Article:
6. To be effective, the analysis should establish a sequence of events or timeline to understand the relationships between contributory (causal) factors, root cause(s) and the defined problem or event to prevent in the future.
  7. Root cause analysis can help to transform a reactive culture (that reacts to problems) into a forward-looking culture that solves problems before they occur or escalate. More importantly, it reduces the frequency of problems occurring over time within the environment where the RCA process is used.
  8. RCA is a threat to many cultures and environments. Threats to cultures often meet with resistance. There may be other forms of management support required to achieve RCA effectiveness and success.

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First Contact Resolution (FCR) Trends Report

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Study the FCR by category to help give you insight to whether new knowledge articles could be useful on specific topics. This will also point you to agent training issues.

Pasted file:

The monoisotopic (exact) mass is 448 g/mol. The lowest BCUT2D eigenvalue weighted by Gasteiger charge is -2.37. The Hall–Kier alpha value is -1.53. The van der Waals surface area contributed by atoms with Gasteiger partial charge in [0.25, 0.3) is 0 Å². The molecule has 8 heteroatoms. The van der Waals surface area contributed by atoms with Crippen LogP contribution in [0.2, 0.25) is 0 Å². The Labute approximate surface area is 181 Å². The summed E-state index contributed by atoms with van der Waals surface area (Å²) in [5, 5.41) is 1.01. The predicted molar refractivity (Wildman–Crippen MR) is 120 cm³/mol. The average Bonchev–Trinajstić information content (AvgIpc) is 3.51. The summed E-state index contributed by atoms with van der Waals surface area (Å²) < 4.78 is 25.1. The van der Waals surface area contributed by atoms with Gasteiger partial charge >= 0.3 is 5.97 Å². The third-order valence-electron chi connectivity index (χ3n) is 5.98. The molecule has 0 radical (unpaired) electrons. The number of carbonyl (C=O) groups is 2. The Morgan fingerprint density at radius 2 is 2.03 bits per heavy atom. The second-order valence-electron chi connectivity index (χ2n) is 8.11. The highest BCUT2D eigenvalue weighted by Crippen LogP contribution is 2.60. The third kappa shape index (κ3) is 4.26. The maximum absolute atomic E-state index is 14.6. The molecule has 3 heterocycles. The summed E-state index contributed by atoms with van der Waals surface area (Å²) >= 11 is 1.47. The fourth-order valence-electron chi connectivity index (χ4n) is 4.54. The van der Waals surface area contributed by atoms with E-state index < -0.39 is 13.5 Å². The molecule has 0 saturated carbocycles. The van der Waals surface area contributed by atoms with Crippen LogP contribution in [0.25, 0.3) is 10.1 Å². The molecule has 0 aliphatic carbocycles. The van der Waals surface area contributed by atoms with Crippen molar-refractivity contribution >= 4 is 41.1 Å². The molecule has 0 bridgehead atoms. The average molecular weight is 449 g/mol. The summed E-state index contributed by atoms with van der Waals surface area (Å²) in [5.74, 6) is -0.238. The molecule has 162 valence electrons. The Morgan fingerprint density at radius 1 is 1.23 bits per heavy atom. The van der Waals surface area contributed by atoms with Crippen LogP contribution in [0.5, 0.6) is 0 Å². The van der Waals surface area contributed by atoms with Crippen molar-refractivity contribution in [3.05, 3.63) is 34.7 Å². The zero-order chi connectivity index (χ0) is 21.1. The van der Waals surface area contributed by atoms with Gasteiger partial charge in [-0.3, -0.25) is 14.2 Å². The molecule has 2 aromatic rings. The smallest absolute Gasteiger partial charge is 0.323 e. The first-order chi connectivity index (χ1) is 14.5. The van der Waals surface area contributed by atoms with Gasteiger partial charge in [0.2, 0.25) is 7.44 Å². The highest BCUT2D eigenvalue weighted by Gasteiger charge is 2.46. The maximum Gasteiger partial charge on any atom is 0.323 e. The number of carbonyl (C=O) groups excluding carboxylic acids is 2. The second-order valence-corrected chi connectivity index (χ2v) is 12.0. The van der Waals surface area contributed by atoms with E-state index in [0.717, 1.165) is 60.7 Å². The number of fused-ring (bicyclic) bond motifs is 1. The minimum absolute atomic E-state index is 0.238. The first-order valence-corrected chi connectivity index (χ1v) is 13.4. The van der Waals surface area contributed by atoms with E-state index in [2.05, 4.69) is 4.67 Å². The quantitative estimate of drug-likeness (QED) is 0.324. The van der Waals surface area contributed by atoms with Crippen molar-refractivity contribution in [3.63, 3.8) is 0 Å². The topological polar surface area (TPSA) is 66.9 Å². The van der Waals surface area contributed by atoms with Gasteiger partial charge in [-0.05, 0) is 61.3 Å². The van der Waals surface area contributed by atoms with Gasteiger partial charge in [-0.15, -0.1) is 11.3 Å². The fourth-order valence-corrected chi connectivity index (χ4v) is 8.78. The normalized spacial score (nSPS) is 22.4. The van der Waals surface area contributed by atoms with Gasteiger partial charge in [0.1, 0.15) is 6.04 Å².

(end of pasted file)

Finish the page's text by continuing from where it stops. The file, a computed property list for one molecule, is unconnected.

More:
Ultimately, customers are more concerned with issue resolution than contact resolution—the call is just the means to the end, hopefully. Recognizing this, customer surveying should be geared to the type of issue that was reported. For instance, if it was a billing concern, it makes the most sense to contact the customer for resolution feedback after they have received the next bill rather than 2 days after they called the contact center. They may think their issue has been resolved but don't really know for sure until they see the correction on the next bill. An after-contact follow-up surveying approach that is geared to check back with the customer after a milestone has been accomplished probably makes the most sense for issues that take some time to resolve. Post-call surveys can easily be deployed to tackle one-and-done calls, to ensure that your agents are handling them effectively and to the satisfaction of callers.